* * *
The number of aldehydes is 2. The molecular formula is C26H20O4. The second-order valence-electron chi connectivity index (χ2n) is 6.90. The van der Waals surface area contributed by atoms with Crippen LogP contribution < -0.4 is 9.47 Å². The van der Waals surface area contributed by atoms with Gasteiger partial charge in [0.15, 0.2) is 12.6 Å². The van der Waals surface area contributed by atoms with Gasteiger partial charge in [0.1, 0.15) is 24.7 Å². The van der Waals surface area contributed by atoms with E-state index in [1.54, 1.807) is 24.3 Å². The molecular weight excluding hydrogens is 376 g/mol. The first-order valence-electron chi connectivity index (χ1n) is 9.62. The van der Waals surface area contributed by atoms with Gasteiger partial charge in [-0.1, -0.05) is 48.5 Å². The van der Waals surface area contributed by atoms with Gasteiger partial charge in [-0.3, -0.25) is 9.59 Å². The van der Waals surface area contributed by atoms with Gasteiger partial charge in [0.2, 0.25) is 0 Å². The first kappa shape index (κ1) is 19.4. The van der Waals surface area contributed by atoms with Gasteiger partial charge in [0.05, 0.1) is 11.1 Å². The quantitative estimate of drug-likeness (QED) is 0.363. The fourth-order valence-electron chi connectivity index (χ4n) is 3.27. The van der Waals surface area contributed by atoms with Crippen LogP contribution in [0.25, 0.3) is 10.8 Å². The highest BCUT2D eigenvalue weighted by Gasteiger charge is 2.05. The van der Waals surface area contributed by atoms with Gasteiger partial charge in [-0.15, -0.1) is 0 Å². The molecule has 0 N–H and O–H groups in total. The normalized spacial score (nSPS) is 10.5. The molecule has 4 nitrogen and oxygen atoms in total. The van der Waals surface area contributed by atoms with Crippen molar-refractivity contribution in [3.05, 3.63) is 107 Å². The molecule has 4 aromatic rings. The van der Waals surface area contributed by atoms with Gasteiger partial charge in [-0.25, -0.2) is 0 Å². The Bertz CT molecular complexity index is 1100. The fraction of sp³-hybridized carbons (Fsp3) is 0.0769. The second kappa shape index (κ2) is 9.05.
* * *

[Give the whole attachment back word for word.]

The number of aldehydes is 2. The molecular formula is C26H20O4. The second-order valence-electron chi connectivity index (χ2n) is 6.90. The van der Waals surface area contributed by atoms with Crippen LogP contribution < -0.4 is 9.47 Å². The van der Waals surface area contributed by atoms with Gasteiger partial charge in [0.15, 0.2) is 12.6 Å². The van der Waals surface area contributed by atoms with Gasteiger partial charge in [0.1, 0.15) is 24.7 Å². The van der Waals surface area contributed by atoms with E-state index in [1.54, 1.807) is 24.3 Å². The molecular weight excluding hydrogens is 376 g/mol. The first-order valence-electron chi connectivity index (χ1n) is 9.62. The van der Waals surface area contributed by atoms with Gasteiger partial charge in [-0.1, -0.05) is 48.5 Å². The van der Waals surface area contributed by atoms with Gasteiger partial charge in [-0.3, -0.25) is 9.59 Å². The van der Waals surface area contributed by atoms with Gasteiger partial charge in [0.2, 0.25) is 0 Å². The first kappa shape index (κ1) is 19.4. The van der Waals surface area contributed by atoms with Gasteiger partial charge in [0.05, 0.1) is 11.1 Å². The quantitative estimate of drug-likeness (QED) is 0.363. The fourth-order valence-electron chi connectivity index (χ4n) is 3.27. The van der Waals surface area contributed by atoms with Crippen LogP contribution in [0.25, 0.3) is 10.8 Å². The highest BCUT2D eigenvalue weighted by Gasteiger charge is 2.05. The van der Waals surface area contributed by atoms with Gasteiger partial charge in [-0.15, -0.1) is 0 Å². The molecule has 0 N–H and O–H groups in total. The normalized spacial score (nSPS) is 10.5. The molecule has 4 nitrogen and oxygen atoms in total. The van der Waals surface area contributed by atoms with Crippen molar-refractivity contribution in [3.05, 3.63) is 107 Å². The molecule has 4 aromatic rings. The van der Waals surface area contributed by atoms with Gasteiger partial charge in [-0.25, -0.2) is 0 Å². The Bertz CT molecular complexity index is 1100. The fraction of sp³-hybridized carbons (Fsp3) is 0.0769. The second kappa shape index (κ2) is 9.05.